Tony La Russa’s throwback coaching seemed to contrast with the White Sox’s young, Latin core, and yet they host the best record in baseball.
Tony La Russa is a successful manager. That much is undeniable. Prior to his surprising return this season, he ranked third all time in managerial wins with an astonishing 2,728 of them. Not too mention his six pennants and three world series victories as well. However, it seemed to be a fact that this man’s illustrious coaching career was over. After going out on a bang in 2011 with a world series victory, nobody expected him to return, especially if it wouldn’t be for a full decade.
Chicago White Sox Opening
Following an early exit to the 2020 playoffs, the Chicago White Sox decided to move on from Rick Renteria as their manager. During his four year tenure, Renteria only made the playoffs the one time and hosted a winning percentage just over forty-three percent. Additionally, in his final seasons, the team’s roster was significantly improving and looking to be a young, promising squad with lots of talent. Talent that embodied the new, young movement in baseball that typically gets matched with young, modern coaches.
Atop the managerial candidate list for Chicago were two managers returning from season-long suspensions, as well as two young former players. Alex Cora and AJ Hinch were both subsequently fired following their suspensions for their involvement in the Houston Astros cheating scandal. However, both established themselves as adequate managers in league and someone teams were interested in bringing on. Cora ultimately made his return to Boston, while Hinch took on more of a developmental project in Detroit.
Next on their list were current analysts Jim Thome, and former White Sox fan-favorite AJ Pierzynski. Both resemble the new era of managerial hires in the bigs. For example, the New York Yankees a couple years back decided to move on from their world series winning manager Joe Girardi to bring on a Yankee hero in Aaron Boone. And this is exactly what most thought Chicago would do too. However, it was an utter shock around the league when they decided to go in a different direction and sign the old-timer as their manager.
The Odd Couple
Tony La Russa is still going strong at the ripe age of seventy-six. Compare that to the White Sox average roster age coming into 2021 of around twenty-eight years. This fit seemed to be such a counterproductive move that would place the team against their manager’s traditional coaching style.
Furthermore, the division between their hire and roster is even wider when you realize the abundance of Latin players the squad entails. La Russa embodies the old-generation of baseball when it was white dominant. However, Chicago has five of its’ best players reigning from outside of the United States.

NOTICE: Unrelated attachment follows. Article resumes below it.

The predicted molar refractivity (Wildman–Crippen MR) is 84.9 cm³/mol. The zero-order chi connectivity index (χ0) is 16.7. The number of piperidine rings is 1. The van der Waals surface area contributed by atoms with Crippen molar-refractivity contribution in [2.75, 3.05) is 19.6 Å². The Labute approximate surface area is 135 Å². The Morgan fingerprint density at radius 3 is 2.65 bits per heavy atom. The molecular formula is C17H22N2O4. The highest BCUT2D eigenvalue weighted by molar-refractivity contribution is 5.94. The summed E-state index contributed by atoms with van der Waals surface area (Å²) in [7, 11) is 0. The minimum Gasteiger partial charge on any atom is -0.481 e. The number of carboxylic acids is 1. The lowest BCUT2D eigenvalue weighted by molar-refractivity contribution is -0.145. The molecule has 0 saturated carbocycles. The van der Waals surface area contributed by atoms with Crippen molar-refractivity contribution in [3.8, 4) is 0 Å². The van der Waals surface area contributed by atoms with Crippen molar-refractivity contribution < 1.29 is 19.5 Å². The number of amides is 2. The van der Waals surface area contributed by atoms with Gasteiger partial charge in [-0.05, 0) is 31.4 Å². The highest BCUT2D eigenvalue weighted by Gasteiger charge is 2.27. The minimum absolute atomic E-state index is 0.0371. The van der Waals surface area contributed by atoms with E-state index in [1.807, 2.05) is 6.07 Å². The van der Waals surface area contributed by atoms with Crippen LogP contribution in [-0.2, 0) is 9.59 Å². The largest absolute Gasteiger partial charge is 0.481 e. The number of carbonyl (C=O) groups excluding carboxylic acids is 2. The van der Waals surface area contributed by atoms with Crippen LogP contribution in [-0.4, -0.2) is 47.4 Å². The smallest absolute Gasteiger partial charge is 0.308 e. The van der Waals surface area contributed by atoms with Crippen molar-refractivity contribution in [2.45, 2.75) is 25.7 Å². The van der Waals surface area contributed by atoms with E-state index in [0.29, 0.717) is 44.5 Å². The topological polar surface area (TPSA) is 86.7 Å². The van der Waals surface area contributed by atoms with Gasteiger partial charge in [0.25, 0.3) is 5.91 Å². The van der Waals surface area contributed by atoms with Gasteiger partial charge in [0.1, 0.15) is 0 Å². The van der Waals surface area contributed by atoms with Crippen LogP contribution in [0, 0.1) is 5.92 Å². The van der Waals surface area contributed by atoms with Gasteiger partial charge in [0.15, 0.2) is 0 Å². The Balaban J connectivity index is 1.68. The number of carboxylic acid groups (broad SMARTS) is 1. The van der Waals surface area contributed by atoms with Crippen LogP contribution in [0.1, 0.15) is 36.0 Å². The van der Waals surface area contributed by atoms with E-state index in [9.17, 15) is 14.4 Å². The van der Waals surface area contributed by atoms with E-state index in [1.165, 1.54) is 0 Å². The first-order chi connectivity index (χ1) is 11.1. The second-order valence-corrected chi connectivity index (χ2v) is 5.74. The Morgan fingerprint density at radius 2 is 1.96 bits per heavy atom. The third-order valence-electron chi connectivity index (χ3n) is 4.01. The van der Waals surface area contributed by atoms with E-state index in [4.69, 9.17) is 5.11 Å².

Tony La Russa being brought in for this team was even more questionable after the news of his DUI came out. So, for all these reasons and more, people did not hold the highest of expectations for La Russa this season, even with such a talented roster around him. Expectations that at first, held true. It is entirely true that La Russa possibly mismanaged this team a couple times this season, but, for the most part, the fit is working out.
For a brief time last week, Chicago held the best record in all of baseball and were proving themselves to be an elite American League contender. Of course, the on-the-field talent can play a big part for their success, but Tony La Russa’s managing cannot be ignored either. For being out of the league for an entire decade, a decade that has seen numerous transitions in play-style and talent evaluation, he has shown himself as a legitimate manager today.
Tony La Russa last managed in a time that still loved the traditional ways of playing. Analytical movements had begun, but were not nearly as widespread as they are today. The use of shifting, as well as the abandonment of sacrifices were among two of the biggest changes in that decade. La Russa has not abandoned his era’s ways though. Chicago leads the American League in sacrifices, as well as being among one of the few teams still attempting hit-and-runs.
While many today would consider his ways to be out of fashion and behind the times, he continues to prove himself as an all-time great manager. This season he passed John McGraw for second place in career managerial wins. Taking over the first spot is an impossible feat that will likely never occur thanks to Connie Mack’s ridiculous tenure in Oakland. As much as people before the season wanted to argue against the fit, Tony La Russa is undoubted as an elite manager in baseball history and can teach the young guns of the southside some valuable lessons. Expect this odd couple to do great things and end the season atop the AL central, if not the entire league.
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